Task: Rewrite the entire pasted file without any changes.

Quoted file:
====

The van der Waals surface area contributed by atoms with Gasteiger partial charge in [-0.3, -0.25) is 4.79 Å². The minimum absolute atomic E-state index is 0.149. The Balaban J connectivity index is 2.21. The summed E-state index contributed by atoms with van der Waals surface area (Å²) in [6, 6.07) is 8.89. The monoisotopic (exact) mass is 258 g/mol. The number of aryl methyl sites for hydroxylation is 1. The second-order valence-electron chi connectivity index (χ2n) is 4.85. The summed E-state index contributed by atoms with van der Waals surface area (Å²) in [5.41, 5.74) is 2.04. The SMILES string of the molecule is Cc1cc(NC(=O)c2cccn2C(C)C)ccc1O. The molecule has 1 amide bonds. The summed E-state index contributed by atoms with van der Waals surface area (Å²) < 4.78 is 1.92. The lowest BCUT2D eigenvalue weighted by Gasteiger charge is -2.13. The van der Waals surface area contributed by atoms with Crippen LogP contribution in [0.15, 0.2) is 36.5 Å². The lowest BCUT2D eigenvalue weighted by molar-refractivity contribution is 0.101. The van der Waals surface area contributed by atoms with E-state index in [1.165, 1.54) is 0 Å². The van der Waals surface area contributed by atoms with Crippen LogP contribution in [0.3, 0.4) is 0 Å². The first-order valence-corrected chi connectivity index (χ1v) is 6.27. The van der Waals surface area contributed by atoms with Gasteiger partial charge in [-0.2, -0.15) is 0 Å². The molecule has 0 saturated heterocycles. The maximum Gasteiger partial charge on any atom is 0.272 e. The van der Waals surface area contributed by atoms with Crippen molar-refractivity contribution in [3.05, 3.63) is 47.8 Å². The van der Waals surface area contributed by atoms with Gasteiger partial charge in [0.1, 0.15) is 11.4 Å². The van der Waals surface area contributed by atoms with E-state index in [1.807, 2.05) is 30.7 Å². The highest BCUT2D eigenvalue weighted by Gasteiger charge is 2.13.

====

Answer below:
The van der Waals surface area contributed by atoms with Gasteiger partial charge in [-0.3, -0.25) is 4.79 Å². The minimum absolute atomic E-state index is 0.149. The Balaban J connectivity index is 2.21. The summed E-state index contributed by atoms with van der Waals surface area (Å²) in [6, 6.07) is 8.89. The monoisotopic (exact) mass is 258 g/mol. The number of aryl methyl sites for hydroxylation is 1. The second-order valence-electron chi connectivity index (χ2n) is 4.85. The summed E-state index contributed by atoms with van der Waals surface area (Å²) in [5.41, 5.74) is 2.04. The SMILES string of the molecule is Cc1cc(NC(=O)c2cccn2C(C)C)ccc1O. The molecule has 1 amide bonds. The summed E-state index contributed by atoms with van der Waals surface area (Å²) < 4.78 is 1.92. The lowest BCUT2D eigenvalue weighted by Gasteiger charge is -2.13. The van der Waals surface area contributed by atoms with Crippen LogP contribution in [0.15, 0.2) is 36.5 Å². The lowest BCUT2D eigenvalue weighted by molar-refractivity contribution is 0.101. The van der Waals surface area contributed by atoms with E-state index in [1.165, 1.54) is 0 Å². The van der Waals surface area contributed by atoms with Crippen LogP contribution in [0.3, 0.4) is 0 Å². The first-order valence-corrected chi connectivity index (χ1v) is 6.27. The van der Waals surface area contributed by atoms with Gasteiger partial charge in [-0.2, -0.15) is 0 Å². The molecule has 0 saturated heterocycles. The maximum Gasteiger partial charge on any atom is 0.272 e. The van der Waals surface area contributed by atoms with Crippen molar-refractivity contribution in [3.05, 3.63) is 47.8 Å². The van der Waals surface area contributed by atoms with Gasteiger partial charge in [0.1, 0.15) is 11.4 Å². The van der Waals surface area contributed by atoms with E-state index in [1.807, 2.05) is 30.7 Å². The highest BCUT2D eigenvalue weighted by Gasteiger charge is 2.13.